Tuscany Planet

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Medici villas and gardens in Tuscany

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The marvelous Medici Villas declared World Heritage Sites

Lords of Florence first and then Grand Dukes of Tuscany, the Medici were for a long time one of the most powerful and richest families in Italy. This boundless richness still echoes today in the majesty of the monumental villas and gardens that this Mugellan family built between the 14th and the first half of the 18th century. Real masterpieces of Renaissance architecture, the Medici villas were built by the most important architects of that time; we are talking about people like Bernardo Buontalenti and Giuliano da Sangallo…

Among the various Medici villas, which were around thirty, 12 have been declared by UNESCO as World Heritage Sites. To these are added 2 monumental parks, the Boboli Gardens in Florence and the Medici Park of Pratolino (also known as Villa Demidoff), which were also declared World Heritage Sites.

Often arisen in place of ancient castles, the Medici Villas served the dual role of a center of economic activities as well as a place of rest and recreation. It is no coincidence that all have spaces with a recreational function such as parks and gardens; some even had their own hunting grounds, an activity much appreciated by the lords of the time.

The Medici Villas of Mugello

The Villa di Cafaggiolo and the Villa del Trebbio were the first to be built by the Medici. Both located in Mugello (the first is near the town of Barberino, the second one is near San Piero), these villas were built by the famous architect Michelozzo and have typical architectural features of medieval castles.

Villa del Trebbio
Villa del Trebbio (Photo by Sailko / CC BY)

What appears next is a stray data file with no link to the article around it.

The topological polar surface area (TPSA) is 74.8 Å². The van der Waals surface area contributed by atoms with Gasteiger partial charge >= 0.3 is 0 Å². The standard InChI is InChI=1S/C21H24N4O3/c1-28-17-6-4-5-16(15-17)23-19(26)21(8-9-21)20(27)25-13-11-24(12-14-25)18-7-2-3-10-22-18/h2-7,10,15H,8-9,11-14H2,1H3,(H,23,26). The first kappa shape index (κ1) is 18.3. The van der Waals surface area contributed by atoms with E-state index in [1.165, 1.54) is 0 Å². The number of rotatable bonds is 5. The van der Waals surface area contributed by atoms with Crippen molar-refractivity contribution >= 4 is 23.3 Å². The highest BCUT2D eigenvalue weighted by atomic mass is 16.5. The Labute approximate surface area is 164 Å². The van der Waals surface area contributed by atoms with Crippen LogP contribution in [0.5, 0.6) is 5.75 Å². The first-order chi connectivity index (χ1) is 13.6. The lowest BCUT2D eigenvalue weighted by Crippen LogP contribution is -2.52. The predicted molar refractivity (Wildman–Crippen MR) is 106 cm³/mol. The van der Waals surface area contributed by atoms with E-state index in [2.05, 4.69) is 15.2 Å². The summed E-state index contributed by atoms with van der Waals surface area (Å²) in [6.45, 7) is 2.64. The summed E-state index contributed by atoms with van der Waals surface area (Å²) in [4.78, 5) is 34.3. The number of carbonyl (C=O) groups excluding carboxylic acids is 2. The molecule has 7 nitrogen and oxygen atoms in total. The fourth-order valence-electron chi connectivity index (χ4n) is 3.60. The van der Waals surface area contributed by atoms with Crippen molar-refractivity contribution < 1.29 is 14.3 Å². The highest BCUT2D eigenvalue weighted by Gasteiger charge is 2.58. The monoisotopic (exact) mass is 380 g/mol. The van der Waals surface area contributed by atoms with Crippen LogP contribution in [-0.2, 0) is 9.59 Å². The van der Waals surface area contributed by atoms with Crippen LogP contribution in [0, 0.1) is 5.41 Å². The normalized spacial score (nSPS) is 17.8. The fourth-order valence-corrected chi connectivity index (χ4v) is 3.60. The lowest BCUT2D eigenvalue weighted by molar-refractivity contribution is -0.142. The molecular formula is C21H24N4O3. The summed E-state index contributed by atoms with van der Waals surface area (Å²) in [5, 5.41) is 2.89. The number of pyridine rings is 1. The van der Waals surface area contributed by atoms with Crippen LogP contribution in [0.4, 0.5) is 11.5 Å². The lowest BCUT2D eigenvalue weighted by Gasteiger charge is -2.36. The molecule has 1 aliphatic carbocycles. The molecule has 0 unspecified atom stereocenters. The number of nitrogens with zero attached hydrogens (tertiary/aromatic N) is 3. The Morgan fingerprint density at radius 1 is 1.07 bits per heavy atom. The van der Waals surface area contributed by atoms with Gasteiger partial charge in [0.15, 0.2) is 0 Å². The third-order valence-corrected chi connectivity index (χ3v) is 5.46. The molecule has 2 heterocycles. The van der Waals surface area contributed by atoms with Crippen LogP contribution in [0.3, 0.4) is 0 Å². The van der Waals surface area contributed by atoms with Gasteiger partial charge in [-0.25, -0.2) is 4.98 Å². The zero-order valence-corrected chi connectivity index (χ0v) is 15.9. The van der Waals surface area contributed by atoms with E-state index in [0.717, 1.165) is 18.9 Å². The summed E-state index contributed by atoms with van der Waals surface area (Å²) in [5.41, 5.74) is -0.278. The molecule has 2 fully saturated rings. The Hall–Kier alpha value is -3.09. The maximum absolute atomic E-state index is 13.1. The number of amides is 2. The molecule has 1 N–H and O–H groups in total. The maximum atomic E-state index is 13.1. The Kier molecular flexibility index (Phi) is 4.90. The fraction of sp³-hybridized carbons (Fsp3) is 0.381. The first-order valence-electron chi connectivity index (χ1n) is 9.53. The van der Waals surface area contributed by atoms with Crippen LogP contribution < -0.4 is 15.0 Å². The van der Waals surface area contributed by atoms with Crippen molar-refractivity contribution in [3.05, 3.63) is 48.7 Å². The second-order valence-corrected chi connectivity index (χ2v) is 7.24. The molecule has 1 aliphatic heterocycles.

Between Pratolino and Fiesole

Going down towards Florence, in addition to the already mentioned Parco Mediceo di Pratolino, there is the Villa Medici di Fiesole also known as Belcanto or Palagio di Fiesole. Although it’s not one of the most well-known Medici Villas, the Villa Medici di Fiesole is a beautiful example of fifteenth-century architecture and is embellished by a beautiful garden with a panoramic view of Florence and its surroundings.

Villa Medici in Fiesole
Villa Medici in Fiesole (Photo by Sailko / CC BY)

The Medici Villas in Florence

Florence was the center of the Medici’s power and in fact here we find several villas that belonged to the family, including 4 of those that in 2013 became part of the World Heritage. The Medici villas of Florence generally rise on the hills that surround the city as if to create a sort of “encirclement” of the city. In the area between Careggi and Castello, in the short space of just 2 and a half kilometers, we find three villas, in reality they are four if we also count Villa la Quiete; we are talking about the Villa di Careggi, Villa La Petraia and the Villa di Castello, home of the prestigious Accademia della Crusca. The last Florentine villa, the Villa of Poggio Imperiale, is located on the Arcetri hill, not far from Porta Romana, in a beautiful panoramic position a few steps from the historic center of the city.

Villa La Petraia in Florence
Villa La Petraia (Photo by Sailko / CC BY)

Other villas in Tuscany

Soon the Medici family began to build other villas throughout Tuscany; by the end of the sixteenth century a real network of villas had developed, to which were added a series of secondary residences, farms and hunting lodges. Among the most important villas of all there are the marvelous Villa di Artimino, also known as La Ferdinanda or Villa of the hundred chimneys, the very elegant Medici Villa of Poggio a Caiano, the Medici Villa La Magia in Quarrata which is located on the northern slopes of the Montalbano, the Medici Villa of Cerreto Guidi and finally the Medici palace of Seravezza in the province of Lucca.

Medici Villa of Artimino
Medici Villa of Artimino (Photo by Sailko / CC BY)
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